Written by Dave Gil de Rubio, firstname.lastname@example.org Friday, 15 February 2013 00:00
Before Morris Moinian’s Manhattan-based Fortuna Realty Group purchased the Garden City Hotel from the Nelkin Family in June 2012, rumors ran rampant. There was hearsay of Donald Trump entering the bidding fray while others wondered aloud about the fate of the long-serving staff. In the subsequent months, news about the hotel was scarce although announcements were made about more than 90 percent of employees getting rehired after reapplying for their jobs. Other news included the hiring away from Hilton Hotels of J. Grady Colin to be the hotel’s new general manager and that a new full-service spa would open in 2014.
On Jan. 30, the Garden City Chamber of Commerce hoped to dispel some of the mystery and intrigue that’s been hovering over this iconic landmark when its 2013 kickoff luncheon was hosted at the hotel itself. The turnout was healthy for this event whose theme was “The Garden City Hotel: What Lies Ahead? ” and guest speakers were Fortuna Realty Group Head of Acquisitions and Asset Management Ashish Lall and Colin.
First up was Lall, who served as an officer in the United States Marine Corps as part of Operation Iraqi Freedom and was previously an investment banker at Credit Suisse and Cantor Fitzgerald. While he apologized for Moinian’s absence due to a scheduling conflict, Lall assured the audience of the Garden City Hotel’s role as a showcase asset in the Fortuna Realty portfolio. He also pointed out how his parent company was uniquely equipped to handle such a prestigious property.
“Fortuna is really a real estate company that has multiple facets to it. It’s got the ability to acquire existing assets, look at a piece of land and develop a great hotel and it also has the ability to manage and operate. So there’s a kind of integration there,” he explained. “While we do have investments in other asset classes, residential and office properties, our main focus is hospitality because that’s where we see the future going.”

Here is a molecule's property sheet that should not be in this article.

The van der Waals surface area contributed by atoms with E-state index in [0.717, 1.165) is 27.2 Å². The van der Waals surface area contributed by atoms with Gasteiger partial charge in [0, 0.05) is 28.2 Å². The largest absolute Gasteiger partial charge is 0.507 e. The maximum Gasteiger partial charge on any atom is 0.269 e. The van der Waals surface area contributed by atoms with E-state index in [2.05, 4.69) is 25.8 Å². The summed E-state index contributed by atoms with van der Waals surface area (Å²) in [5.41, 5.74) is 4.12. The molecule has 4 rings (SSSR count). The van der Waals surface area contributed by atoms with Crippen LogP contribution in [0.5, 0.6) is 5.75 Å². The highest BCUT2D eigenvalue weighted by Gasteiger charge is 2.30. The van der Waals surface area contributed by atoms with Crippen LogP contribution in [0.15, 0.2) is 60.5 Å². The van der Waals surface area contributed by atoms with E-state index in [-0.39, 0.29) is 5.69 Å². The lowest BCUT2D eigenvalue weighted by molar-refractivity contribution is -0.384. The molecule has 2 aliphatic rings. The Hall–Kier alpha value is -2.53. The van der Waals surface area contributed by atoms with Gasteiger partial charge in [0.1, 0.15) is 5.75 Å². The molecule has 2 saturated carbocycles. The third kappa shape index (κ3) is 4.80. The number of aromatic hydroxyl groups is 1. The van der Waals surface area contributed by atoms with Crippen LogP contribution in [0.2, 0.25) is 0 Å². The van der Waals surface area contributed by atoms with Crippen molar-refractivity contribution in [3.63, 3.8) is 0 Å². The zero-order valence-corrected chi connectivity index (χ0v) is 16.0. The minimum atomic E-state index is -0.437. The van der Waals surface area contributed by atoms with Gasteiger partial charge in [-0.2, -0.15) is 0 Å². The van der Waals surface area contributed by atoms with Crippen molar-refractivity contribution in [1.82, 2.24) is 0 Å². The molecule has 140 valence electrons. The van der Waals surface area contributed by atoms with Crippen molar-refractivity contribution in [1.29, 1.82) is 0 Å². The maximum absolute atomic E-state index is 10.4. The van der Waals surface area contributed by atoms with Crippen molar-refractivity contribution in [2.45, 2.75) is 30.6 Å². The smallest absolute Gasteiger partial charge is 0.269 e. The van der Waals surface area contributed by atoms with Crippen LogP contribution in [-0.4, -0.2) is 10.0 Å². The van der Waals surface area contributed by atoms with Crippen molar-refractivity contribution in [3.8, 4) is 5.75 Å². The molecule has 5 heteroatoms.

Lall also said that having grown up on Long Island, Moinian had always dreamt of one day coming over and buying the Garden City Hotel. And while it is one of Fortuna’s more notable acquisitions, the relationship between the Village of Garden City and the hotel and the support of the former was a crucial facet in helping the latter not only maintain but improve on its already stellar level of service. As for future plans, Lall gave a general overview of his company’s approach to this point.
“In terms of the actual upgrades that we’d like to do, our goal is to not make any changes right away. We want to come in, see how the hotel operates on a daily basis and understand these operations,” he said. “I think we’ve done that in the last three or four months; simultaneously we’ve also taken time to evaluate and see how we can improve the aesthetics and the overall product. So we’ve actually hired designers, architects and a team of consultants that we typically use for all our new properties to evaluate these things. They are currently putting together designs for the rooms, banquets, carpets and we’re taking our time to evaluate that. While I can’t share anything specific yet, we are committed and have set aside some capital [to do all this].”
Befitting his job as the public face of the Garden City Hotel, Colin was more open about where the Garden City Hotel was heading. Having come from working at the Waldorf-Astoria during his prior travels, he compared the renown of the hotel he was currently managing to that of the Waldorf-Astoria.
“I worked at the Waldorf-Astoria where I’d constantly meet people who all had stories ranging from the fact that their grandmother got married there to having a father who was a mason who worked on erecting the building,” he said. “Not unlike the Waldorf, the Garden City Hotel is the kind of iconic building where people start telling you their personal experiences there once they find out that you work there.”
In addition to constantly praising the excellent service of the hotel’s staff, the general manager also addressed the rumors of mass firings (“We re-interviewed the workers and wound up retaining 94 percent of [our hand-picked] staff”) and how the hotel was being stealthily worked on (“Service will not be interrupted as improvements are made.”) Among the improvements being made was a $100,000 investment in carpets and chairs, the replacement of 60 trees in the hotel’s landscaping lost to Hurricane Sandy and the refinement of the banquet areas for the conferences that make up half of the hotel’s revenue.
Future plans include greater Wi-Fi connectivity, tours of the hotel and providing more information at the front desk that would be more village-focused and provide recommendations about local shopping and restaurants. He also spoke of digging out memorabilia from the hotel’s archives and private collectors and setting up a museum that would focus on the history of the current building and the three others before it. Most of all, Colin reassured how careful and thought-out the outcome of the Garden City Hotel was going to be going forward.
“What you want to do is not bring in the bulldozers and wrecking balls but rather keep doing our upgrades quietly. [This is] not a renovation so much as a redesign that includes enhancing the level of service in a way that will help restore the luster of the hotel,” he said. “There is a legacy that we have a responsibility to continue and not blunder ahead [with]. [It’s] time to add more polish to this legacy.”